SEARCH

SEARCH BY CITATION

Abstract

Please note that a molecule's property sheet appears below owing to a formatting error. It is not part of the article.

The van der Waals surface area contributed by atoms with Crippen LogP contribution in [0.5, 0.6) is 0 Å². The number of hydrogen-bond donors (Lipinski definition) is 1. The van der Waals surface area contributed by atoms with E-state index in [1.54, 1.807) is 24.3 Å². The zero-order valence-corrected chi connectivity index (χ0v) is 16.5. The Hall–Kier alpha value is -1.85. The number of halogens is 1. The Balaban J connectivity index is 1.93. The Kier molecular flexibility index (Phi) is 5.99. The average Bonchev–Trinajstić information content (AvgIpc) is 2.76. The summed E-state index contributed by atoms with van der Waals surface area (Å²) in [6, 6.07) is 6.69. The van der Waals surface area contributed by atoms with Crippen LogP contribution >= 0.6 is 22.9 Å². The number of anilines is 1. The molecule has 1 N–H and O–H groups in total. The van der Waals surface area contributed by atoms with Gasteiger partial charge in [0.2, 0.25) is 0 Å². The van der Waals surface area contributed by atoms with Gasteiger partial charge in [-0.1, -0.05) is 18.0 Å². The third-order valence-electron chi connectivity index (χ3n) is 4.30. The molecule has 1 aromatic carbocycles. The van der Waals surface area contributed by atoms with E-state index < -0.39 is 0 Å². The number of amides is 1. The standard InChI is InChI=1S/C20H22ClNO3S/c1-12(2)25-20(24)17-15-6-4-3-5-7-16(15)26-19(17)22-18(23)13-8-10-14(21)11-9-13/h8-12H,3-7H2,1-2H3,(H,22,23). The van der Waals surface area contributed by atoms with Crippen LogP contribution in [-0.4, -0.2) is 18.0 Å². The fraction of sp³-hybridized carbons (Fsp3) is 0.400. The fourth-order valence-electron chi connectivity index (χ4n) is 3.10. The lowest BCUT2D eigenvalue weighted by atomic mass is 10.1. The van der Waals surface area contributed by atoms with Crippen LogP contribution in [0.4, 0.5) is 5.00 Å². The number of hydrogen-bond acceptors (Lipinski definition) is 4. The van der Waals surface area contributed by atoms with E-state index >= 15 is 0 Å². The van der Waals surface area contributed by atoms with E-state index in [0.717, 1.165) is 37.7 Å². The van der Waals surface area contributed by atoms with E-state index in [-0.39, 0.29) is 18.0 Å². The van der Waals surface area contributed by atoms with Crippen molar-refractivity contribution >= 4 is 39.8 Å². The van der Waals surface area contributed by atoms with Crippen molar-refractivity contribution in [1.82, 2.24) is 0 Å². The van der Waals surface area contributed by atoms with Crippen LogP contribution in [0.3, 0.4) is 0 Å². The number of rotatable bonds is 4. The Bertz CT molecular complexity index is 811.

Nitric oxide (NO) and guanosine 3′,5′-cyclic monophosphate (cGMP) have recently been shown to stimulate bile acid–independent bile flow in the isolated perfused rat liver (IPRL). However, the cellular origin and mechanisms of this choleresis have not yet been determined. To address these questions, we examined the effects of NO and cGMP on bile secretion in isolated rat hepatocyte couplets (IRHC) and in isolated bile duct units (IBDU), both of which are isolated cell systems in which cell polarity is maintained and secretion can be measured directly. Changes in the area of the canalicular and ductular lumens were determined in IRHC and IBDU, respectively, as indicators of the rate of fluid secretion using video microscopy. In addition, Cl/HCO3 exchanger activity in IBDU was evaluated by measuring changes in intracellular pH (pHi ) after Cl removal/readmission by microfluorometric methods. In the presence of HCO3, both the NO donor, S-nitroso-acetyl-penicillamine (SNAP), and the cell-permeant cGMP analogue, dibutyryl cGMP (DBcGMP), stimulated canalicular bile secretion (P < .05), as did the cell-permeant cAMP analogue, dibutyryl cAMP (DBcAMP) (P < .05). Removal of HCO3 from the buffer completely abolished the choleretic effects of DBcGMP, but had no effect on NO-induced choleresis. In contrast, secretion in IBDU was not stimulated following incubations with SNAP or DBcGMP over 30 minutes, whereas DBcAMP and secretin, a cholangiocyte secretagogue and cAMP agonist, both had a marked effect on ductular secretion over this same time interval (P < .05). SNAP also had no effect on Cl/HCO3 exchanger activity in IBDU, and inhibition of endogenous NO synthesis by NG-monomethyl-l -arginine (l -NMMA) did not alter secretin-induced stimulation of ductular bile secretion and Cl/HCO3 exchanger activity. In summary, NO and cGMP stimulate bile secretion exclusively at the the level of hepatocytes, whereas cAMP mediates choleresis at both hepatocyte and bile duct levels. These findings may have important implications for the regulation of ductular bile secretion by hormones and neuropeptides, as well as under pathological conditions with increased hepatic NO synthesis.